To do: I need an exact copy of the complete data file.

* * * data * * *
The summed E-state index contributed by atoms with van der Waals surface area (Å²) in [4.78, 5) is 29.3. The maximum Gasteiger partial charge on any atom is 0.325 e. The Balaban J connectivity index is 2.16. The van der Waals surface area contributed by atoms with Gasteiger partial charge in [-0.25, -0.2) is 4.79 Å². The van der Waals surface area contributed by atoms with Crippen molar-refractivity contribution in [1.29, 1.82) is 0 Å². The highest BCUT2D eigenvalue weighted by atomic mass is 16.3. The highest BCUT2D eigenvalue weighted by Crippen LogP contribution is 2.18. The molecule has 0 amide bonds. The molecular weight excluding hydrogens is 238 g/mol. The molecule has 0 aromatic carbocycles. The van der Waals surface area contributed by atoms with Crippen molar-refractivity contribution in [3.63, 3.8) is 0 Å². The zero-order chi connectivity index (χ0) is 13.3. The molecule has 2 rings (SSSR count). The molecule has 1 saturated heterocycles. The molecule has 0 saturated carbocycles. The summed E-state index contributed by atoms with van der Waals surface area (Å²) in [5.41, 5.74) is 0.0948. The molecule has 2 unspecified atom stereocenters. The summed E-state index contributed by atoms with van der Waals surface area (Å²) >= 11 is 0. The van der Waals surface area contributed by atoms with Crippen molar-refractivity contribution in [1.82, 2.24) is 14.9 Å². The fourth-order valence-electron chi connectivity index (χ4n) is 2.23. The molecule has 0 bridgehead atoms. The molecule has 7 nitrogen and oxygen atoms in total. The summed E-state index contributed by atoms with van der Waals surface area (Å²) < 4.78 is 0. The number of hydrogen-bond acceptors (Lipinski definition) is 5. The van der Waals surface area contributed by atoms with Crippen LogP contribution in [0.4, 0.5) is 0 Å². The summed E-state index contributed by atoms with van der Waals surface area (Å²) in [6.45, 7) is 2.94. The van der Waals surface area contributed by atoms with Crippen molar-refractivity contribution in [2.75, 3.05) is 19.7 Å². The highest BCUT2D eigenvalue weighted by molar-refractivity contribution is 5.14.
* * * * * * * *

The summed E-state index contributed by atoms with van der Waals surface area (Å²) in [4.78, 5) is 29.3. The maximum Gasteiger partial charge on any atom is 0.325 e. The Balaban J connectivity index is 2.16. The van der Waals surface area contributed by atoms with Gasteiger partial charge in [-0.25, -0.2) is 4.79 Å². The van der Waals surface area contributed by atoms with Crippen molar-refractivity contribution in [1.29, 1.82) is 0 Å². The highest BCUT2D eigenvalue weighted by atomic mass is 16.3. The highest BCUT2D eigenvalue weighted by Crippen LogP contribution is 2.18. The molecule has 0 amide bonds. The molecular weight excluding hydrogens is 238 g/mol. The molecule has 0 aromatic carbocycles. The van der Waals surface area contributed by atoms with Crippen molar-refractivity contribution in [3.63, 3.8) is 0 Å². The zero-order chi connectivity index (χ0) is 13.3. The molecule has 2 rings (SSSR count). The molecule has 1 saturated heterocycles. The molecule has 0 saturated carbocycles. The summed E-state index contributed by atoms with van der Waals surface area (Å²) in [5.41, 5.74) is 0.0948. The molecule has 2 unspecified atom stereocenters. The summed E-state index contributed by atoms with van der Waals surface area (Å²) >= 11 is 0. The van der Waals surface area contributed by atoms with Crippen molar-refractivity contribution in [1.82, 2.24) is 14.9 Å². The fourth-order valence-electron chi connectivity index (χ4n) is 2.23. The molecule has 0 bridgehead atoms. The molecule has 7 nitrogen and oxygen atoms in total. The summed E-state index contributed by atoms with van der Waals surface area (Å²) < 4.78 is 0. The number of hydrogen-bond acceptors (Lipinski definition) is 5. The van der Waals surface area contributed by atoms with Crippen LogP contribution in [0.4, 0.5) is 0 Å². The summed E-state index contributed by atoms with van der Waals surface area (Å²) in [6.45, 7) is 2.94. The van der Waals surface area contributed by atoms with Crippen molar-refractivity contribution in [2.75, 3.05) is 19.7 Å². The highest BCUT2D eigenvalue weighted by molar-refractivity contribution is 5.14.